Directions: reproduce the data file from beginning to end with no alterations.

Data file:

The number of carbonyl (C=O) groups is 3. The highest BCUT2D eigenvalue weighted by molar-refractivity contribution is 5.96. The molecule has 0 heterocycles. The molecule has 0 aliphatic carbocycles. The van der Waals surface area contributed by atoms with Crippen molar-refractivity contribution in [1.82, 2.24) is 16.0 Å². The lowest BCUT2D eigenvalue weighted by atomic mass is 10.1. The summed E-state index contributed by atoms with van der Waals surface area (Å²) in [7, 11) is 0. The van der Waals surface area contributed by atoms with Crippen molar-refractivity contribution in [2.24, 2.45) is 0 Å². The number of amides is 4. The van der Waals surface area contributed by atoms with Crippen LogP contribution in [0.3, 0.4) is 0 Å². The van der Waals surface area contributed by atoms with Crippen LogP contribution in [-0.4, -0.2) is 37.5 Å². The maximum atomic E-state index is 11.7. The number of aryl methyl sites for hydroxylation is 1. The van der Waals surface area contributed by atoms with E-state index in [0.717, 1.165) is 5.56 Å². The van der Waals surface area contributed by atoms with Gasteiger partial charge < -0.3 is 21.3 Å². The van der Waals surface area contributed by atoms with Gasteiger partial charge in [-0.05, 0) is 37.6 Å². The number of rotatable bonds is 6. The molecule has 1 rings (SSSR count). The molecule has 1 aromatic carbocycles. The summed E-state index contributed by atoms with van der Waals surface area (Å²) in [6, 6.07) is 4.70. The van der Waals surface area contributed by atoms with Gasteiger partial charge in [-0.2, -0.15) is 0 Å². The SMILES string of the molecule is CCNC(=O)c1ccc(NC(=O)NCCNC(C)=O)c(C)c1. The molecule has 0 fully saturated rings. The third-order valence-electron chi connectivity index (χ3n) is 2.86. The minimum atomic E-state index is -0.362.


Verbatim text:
The number of carbonyl (C=O) groups is 3. The highest BCUT2D eigenvalue weighted by molar-refractivity contribution is 5.96. The molecule has 0 heterocycles. The molecule has 0 aliphatic carbocycles. The van der Waals surface area contributed by atoms with Crippen molar-refractivity contribution in [1.82, 2.24) is 16.0 Å². The lowest BCUT2D eigenvalue weighted by atomic mass is 10.1. The summed E-state index contributed by atoms with van der Waals surface area (Å²) in [7, 11) is 0. The van der Waals surface area contributed by atoms with Crippen molar-refractivity contribution in [2.24, 2.45) is 0 Å². The number of amides is 4. The van der Waals surface area contributed by atoms with Crippen LogP contribution in [0.3, 0.4) is 0 Å². The van der Waals surface area contributed by atoms with Crippen LogP contribution in [-0.4, -0.2) is 37.5 Å². The maximum atomic E-state index is 11.7. The number of aryl methyl sites for hydroxylation is 1. The van der Waals surface area contributed by atoms with E-state index in [0.717, 1.165) is 5.56 Å². The van der Waals surface area contributed by atoms with Gasteiger partial charge < -0.3 is 21.3 Å². The van der Waals surface area contributed by atoms with Gasteiger partial charge in [-0.05, 0) is 37.6 Å². The number of rotatable bonds is 6. The molecule has 1 rings (SSSR count). The molecule has 1 aromatic carbocycles. The summed E-state index contributed by atoms with van der Waals surface area (Å²) in [6, 6.07) is 4.70. The van der Waals surface area contributed by atoms with Gasteiger partial charge in [-0.2, -0.15) is 0 Å². The SMILES string of the molecule is CCNC(=O)c1ccc(NC(=O)NCCNC(C)=O)c(C)c1. The molecule has 0 fully saturated rings. The third-order valence-electron chi connectivity index (χ3n) is 2.86. The minimum atomic E-state index is -0.362.